Commentator Katharine Brainard ponders the history and significance of the natural nuisance of bird droppings.
CURWOOD: Cars can sometimes be for the birds. Bird droppings can make quite a mess; but they also happen to be historic in nature. Katharine Brainard drops her observations about this natural nuisance.
BRAINARD: Last night I parked my car under a tree. This morning my car was covered with bird droppings. Why can’t those birds watch where they go?
Bird droppings can be very annoying, but that doesn’t mean they don’t have a place in the world besides on my windshield. In ancient Peru, the Inca harvested bird manure and they called it “guano.” Back then, guano was considered “white gold” because it fertilized the soil of overused fields. But when the Spanish arrived, they went straight for the “yellow gold,” bypassing the white stuff, and guano went out of style.
In the mid-1850s, guano’s popularity made a comeback in the United States. When east coast fields began to falter, ships sailed out in search of guano. Tropical islands full of birds and “white gold” became big money, and businesses like the Baltimore Fertilizer Company fought for harvesting rights. The actual work – hacking and dynamiting rock-hard bird excrement from cliffs – was dangerous and difficult. It was not a job many wanted. So the guano companies hired recently freed black slaves from Maryland to do the dirty work.
Eventually, chemical fertilizer was invented and guano’s glory days were over. But bird droppings are still around today, and people still find uses for them.
A company in Benson, Minnesota, just built a power plant fired by, you guessed it, bird droppings. Turkey dung. The company calls it a “poultry litter plant” because “poultry” sounds better than turkey and “litter” sounds better than dung. It will consume 700,000 pounds of turkey droppings a year, and supply 55,000 homes with clean, renewable power, giving a whole new meaning to “turkey leftovers.”
In New Zealand, the Museum of Nonprimate Art hosted an exhibit called “Significant Works of Windshield Art.” Viewers saw framed droppings of barn owl, pigeon, and spotted flycatchers. A portrait of blue-winged teal poop sold for $6,000.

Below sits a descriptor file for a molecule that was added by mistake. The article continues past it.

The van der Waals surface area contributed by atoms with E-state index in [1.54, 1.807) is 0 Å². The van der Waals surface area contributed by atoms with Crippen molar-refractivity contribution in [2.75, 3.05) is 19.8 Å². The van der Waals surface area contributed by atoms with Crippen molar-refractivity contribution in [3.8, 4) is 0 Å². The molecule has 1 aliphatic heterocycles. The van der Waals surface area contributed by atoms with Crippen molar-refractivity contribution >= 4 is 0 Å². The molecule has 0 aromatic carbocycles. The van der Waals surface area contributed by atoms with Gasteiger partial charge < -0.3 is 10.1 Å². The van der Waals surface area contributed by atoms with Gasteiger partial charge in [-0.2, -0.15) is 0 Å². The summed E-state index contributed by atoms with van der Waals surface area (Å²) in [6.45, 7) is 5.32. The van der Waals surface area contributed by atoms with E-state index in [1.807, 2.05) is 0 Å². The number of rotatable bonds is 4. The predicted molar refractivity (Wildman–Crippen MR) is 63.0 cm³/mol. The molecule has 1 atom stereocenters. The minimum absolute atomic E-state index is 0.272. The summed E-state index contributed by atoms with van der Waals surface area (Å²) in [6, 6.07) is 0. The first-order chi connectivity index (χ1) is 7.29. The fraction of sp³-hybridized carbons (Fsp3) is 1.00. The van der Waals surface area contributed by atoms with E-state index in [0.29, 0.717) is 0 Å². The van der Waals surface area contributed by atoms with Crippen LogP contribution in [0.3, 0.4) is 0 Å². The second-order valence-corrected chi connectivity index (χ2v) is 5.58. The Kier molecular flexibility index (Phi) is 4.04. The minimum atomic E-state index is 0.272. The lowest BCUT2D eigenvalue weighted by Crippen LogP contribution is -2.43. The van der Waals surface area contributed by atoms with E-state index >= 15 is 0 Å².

And at a Santa Fe spa you can get a “Japanese Nightingale Facial.” The bird droppings are imported from Japan, pulverized into powder, and then mixed with essential oils to form a facial mask that cleanses and exfoliates skin. All for a hundred and thirty bucks, plus tip.
Which is funny because once my sister got the same thing for free! We were walking down a street in New York City. Suddenly, a pigeon did his business on my sister’s head. Right in her hair! A lady nearby got all excited, said it was good luck and that my sister had been blessed by a bird. “Oh honey,” she said, “Get yourself to the corner market and play the lottery!”
So the next time you or your car get “bombed” by birds, think about the history of bird droppings. And here’s a clean-up tip: pour seltzer water over the droppings, let it sizzle a few seconds, and then wipe it clean with a soft cloth. And consider the children’s rhyme:
Little birdie in the sky,
Why’d you do that in my eye?
I sure am glad that
Cows can’t fly!
CURWOOD: Katharine Brainard will now avoid parking her car under trees outside her home in Bethesda, Maryland.
Living on Earth wants to hear from you!
P.O. Box 990007
Boston, MA, USA 02199
Donate to Living on Earth!
Living on Earth is an independent media program and relies entirely on contributions from listeners and institutions supporting public service. Please donate now to preserve an independent environmental voice.
Sailors For The Sea: Be the change you want to sea.
Innovating to make the world a better, more sustainable place to live. Listen to the race to 9 billion
The Grantham Foundation for the Protection of the Environment: Committed to protecting and improving the health of the global environment.
Energy Foundation: Serving the public interest by helping to build a strong, clean energy economy.
Contribute to Living on Earth and receive, as our gift to you, an archival print of one of Mark Seth Lender's extraordinary hummingbird photographs. Follow the link to see Mark's current collection of photographs.